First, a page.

Sunday, February 12, 2012

My Desk—the Modern Home on the Range

Yes, folks, I knew that sooner or later something like this was bound to cause problems, and it’s finally happened. And what is that “something”?

Saddle sores! You saw that right. Saddle sores!

And you thought only cowboys had occasion to wince and complain, to use liniment and creams, and to cringe at the very thought of sitting in a saddle again in their lifetimes.

Now, if your stomach can take it, and you want a fresh and literal take on the subject, hop on over to: and read one funny dissertation on the matter of saddle sores that will have you heaving from disgust, or laughter. Like I said, it depends on your mental tolerance meter.

Nevertheless, it’s a sad state of affairs, and an embarrassing one. Who would have thought that simply sitting in one’s office chair, writing the next major novel or short story would cause a person to develop the beginnings of saddle sores?

I caught my condition, fortunately, before it became a full-blown, screaming case of pulsing and pain-filled spots. I can treat them quickly and without resorting to a humiliating trip to the doctor.  

But really! Saddle sores from my desk chair? I’ve got to be kidding, right?

Nope, I’m not. I managed for years of riding and working on a ranch and never suffered from them, regardless of the miles ridden. I can no long make that claim.

I suppose it all comes down to sitting for hours on end, jockeying for position in front of a monitor to gain the best relief for a tired bottom, and taking few breaks to get up and do something physical that requires standing and moving. Unless that part of the anatomy can get the blood circulating, it will suffer, especially when fabric rubs skin, abrading its surface, which allows microbes to take a bite out of that anatomy.

Please, don’t waste your sympathy on my poor excuse for an injury. I brought it on myself. I can’t blame it on anyone else.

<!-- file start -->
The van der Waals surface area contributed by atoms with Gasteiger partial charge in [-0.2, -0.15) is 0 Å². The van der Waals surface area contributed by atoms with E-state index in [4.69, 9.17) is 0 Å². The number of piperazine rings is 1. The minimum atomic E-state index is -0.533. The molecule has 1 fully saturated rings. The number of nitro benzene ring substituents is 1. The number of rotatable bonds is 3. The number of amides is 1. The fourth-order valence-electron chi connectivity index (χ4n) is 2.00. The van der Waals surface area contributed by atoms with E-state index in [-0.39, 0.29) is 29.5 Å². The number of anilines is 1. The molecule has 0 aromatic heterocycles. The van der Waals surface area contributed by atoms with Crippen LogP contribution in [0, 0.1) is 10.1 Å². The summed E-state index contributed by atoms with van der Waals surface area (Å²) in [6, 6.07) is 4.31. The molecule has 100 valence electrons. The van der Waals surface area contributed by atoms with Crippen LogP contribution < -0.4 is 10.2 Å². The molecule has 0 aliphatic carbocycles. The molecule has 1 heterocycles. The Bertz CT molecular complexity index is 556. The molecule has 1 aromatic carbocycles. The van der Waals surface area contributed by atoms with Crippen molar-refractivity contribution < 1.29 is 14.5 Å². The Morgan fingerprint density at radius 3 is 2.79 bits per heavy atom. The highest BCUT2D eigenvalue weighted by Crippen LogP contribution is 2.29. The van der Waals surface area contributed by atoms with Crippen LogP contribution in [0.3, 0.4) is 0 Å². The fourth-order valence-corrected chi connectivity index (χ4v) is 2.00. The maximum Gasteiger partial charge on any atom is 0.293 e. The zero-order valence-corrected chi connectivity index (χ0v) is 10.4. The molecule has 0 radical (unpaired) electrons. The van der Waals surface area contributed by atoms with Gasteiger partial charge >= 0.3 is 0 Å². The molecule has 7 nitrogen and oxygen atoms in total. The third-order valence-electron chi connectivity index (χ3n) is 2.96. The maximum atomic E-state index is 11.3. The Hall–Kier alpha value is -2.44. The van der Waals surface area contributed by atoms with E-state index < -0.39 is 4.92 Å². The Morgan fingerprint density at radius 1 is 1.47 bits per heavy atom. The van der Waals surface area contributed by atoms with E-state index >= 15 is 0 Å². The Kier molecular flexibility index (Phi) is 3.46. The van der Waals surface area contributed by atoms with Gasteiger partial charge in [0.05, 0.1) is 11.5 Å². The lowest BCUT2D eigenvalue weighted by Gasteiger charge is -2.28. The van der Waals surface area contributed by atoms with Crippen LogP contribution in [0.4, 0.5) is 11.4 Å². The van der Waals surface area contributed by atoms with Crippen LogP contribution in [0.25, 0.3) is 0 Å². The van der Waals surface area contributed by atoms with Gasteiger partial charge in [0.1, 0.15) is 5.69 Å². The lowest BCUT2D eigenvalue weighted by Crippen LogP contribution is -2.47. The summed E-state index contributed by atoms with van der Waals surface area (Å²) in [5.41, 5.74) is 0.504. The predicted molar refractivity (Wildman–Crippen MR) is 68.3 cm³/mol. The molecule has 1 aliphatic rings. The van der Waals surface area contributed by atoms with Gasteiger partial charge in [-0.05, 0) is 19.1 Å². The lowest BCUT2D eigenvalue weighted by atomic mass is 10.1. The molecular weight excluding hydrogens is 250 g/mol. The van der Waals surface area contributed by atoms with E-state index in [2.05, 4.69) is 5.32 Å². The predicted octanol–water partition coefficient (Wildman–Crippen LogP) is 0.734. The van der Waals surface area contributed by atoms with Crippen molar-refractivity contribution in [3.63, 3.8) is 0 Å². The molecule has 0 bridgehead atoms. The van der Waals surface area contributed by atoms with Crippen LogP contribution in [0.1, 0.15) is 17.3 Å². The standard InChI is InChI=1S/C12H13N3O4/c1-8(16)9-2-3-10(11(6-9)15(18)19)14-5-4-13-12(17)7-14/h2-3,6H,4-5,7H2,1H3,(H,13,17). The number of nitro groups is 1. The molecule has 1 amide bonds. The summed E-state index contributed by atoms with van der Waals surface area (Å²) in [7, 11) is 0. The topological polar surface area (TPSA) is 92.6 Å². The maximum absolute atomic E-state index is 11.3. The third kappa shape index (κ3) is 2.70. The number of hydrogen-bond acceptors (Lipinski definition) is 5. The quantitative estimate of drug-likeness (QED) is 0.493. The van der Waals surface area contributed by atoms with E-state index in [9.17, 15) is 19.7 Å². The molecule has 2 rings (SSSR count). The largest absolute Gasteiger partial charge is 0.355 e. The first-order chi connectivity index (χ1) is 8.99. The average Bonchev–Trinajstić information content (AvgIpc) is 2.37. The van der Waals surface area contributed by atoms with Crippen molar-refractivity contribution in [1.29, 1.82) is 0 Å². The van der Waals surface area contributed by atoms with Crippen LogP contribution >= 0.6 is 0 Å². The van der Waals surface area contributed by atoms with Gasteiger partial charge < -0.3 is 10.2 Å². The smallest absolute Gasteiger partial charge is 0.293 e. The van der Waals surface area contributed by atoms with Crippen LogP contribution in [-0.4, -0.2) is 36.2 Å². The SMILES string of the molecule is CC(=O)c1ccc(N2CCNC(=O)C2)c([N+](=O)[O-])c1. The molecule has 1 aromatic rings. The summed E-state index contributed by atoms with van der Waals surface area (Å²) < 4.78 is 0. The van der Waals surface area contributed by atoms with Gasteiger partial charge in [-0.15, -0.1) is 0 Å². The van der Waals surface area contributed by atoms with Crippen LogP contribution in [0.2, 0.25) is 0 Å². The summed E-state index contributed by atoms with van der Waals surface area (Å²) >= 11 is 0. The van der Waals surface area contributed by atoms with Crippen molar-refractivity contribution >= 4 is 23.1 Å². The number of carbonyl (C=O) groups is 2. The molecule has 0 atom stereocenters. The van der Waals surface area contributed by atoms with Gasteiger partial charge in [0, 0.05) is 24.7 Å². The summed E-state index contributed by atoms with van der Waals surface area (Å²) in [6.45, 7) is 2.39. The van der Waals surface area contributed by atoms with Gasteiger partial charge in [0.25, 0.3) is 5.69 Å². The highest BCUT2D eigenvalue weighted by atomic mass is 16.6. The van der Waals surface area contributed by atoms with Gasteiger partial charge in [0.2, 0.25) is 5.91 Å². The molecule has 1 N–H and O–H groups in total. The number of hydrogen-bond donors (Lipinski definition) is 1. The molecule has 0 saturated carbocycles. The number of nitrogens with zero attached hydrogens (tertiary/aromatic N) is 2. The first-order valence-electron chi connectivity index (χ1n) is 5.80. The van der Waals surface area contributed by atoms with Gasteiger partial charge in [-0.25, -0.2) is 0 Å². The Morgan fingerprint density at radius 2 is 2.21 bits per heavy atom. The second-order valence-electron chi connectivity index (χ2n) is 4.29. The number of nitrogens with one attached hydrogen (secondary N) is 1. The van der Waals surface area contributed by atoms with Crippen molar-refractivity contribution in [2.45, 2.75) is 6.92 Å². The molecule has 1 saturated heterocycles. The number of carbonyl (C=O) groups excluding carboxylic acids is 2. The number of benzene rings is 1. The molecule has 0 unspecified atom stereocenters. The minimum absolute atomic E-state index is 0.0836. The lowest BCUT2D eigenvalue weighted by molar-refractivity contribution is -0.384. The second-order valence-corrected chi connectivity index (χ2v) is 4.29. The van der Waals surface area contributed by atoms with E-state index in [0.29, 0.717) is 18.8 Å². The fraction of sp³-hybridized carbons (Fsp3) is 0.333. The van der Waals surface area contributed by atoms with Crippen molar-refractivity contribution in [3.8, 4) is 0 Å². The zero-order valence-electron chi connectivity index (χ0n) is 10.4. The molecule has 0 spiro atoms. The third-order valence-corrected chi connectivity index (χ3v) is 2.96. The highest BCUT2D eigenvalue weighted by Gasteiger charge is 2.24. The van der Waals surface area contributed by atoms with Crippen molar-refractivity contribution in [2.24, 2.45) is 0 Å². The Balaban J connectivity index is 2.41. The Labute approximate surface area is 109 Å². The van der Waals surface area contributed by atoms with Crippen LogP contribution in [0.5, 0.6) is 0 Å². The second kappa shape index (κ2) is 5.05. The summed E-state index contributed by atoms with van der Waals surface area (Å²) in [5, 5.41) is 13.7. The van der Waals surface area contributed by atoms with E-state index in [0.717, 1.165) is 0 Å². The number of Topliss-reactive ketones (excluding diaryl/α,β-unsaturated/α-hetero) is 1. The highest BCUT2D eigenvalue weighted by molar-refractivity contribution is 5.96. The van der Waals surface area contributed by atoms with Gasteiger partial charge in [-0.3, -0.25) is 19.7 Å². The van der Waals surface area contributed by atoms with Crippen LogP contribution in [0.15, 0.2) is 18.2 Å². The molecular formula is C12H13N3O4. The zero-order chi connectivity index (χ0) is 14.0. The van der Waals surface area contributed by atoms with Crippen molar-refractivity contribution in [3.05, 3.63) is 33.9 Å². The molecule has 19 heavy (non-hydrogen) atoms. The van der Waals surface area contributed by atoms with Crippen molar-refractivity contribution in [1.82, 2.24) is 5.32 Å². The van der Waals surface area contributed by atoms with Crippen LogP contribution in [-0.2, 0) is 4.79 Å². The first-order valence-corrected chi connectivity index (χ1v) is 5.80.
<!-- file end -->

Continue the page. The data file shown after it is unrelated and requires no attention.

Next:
Others out there have far greater problems than I do when trying to work. There are those who have writer’s block and pace enough to wear holes in their shoes, trying to develop a viable storyline. There are many who slave over their query letters until they finally decide that there are no good ways to build a hook for their story, and they decide that they might as well shove it in the closet and begin again with a different book idea.

Those are the ones who get my sympathy. I can’t pass them the lotion bottle to ease their pain and discomfort. The only padding that might ease their office seat is a pat on the back, words of encouragement, and a great cup of their favorite beverage, all while pouring out their frustration to a fellow writer.

I wrote this post to warn those who haven’t yet suffered from this condition. Force yourself to move around at least once and hour. Turn on your memory and remember high school and changing classes. That five minute break was necessary for more than moving from room to room.

Repeat after me. I will move, I will move, I will move. Oh, and if you’re over 50, you might want to take this opportunity to visit the powder room or grab a small snack to stave off the hunger pangs. Think of this break as recess. You’ve worked hard and deserve to have one.

Tell me about your own work habits that keep away the consequences of right a desk chair for too long. Share your consequences of working at your Home on the Range.

Until later,



  1. Oh Clauds, I am sorry but I am laughing my hiney off. How in the world? Hope your posterior gets well soon!


  2. Believe me, I do understand. I really can't complain, though. It's not severe, just a nuisance and achy. It just never occurred to me, in my state of ignorant bliss, that this was something that I would experience.

    As I said before--who'd have thunk it?

    Thanks for the almost sympathy, Court. I'll remember you when it's your turn.

  3. Ouch, Clauds. I'll say I commend your dedication. Sitting that long requires a lot of it. I also loved your link - the section on boils cracked me up.

    I hope you're healed up and ready to "ride on" soon.

  4. Ha! I don't know whether it's dedication or that I'm just plain slow and take so long to get anything done. But I'm coping and mending. I've taken to getting up once every hour or so and moving around, stretching and the like.

    That helps. Of course, if I could speed up production, that could help even more.

    I'm glad you liked another's take on the possible situation. I admit I laughed at his descriptions until I almost hurt myself.

    Thanks for the comment, Ellen, and the concern. I'll survive and live to ride another day.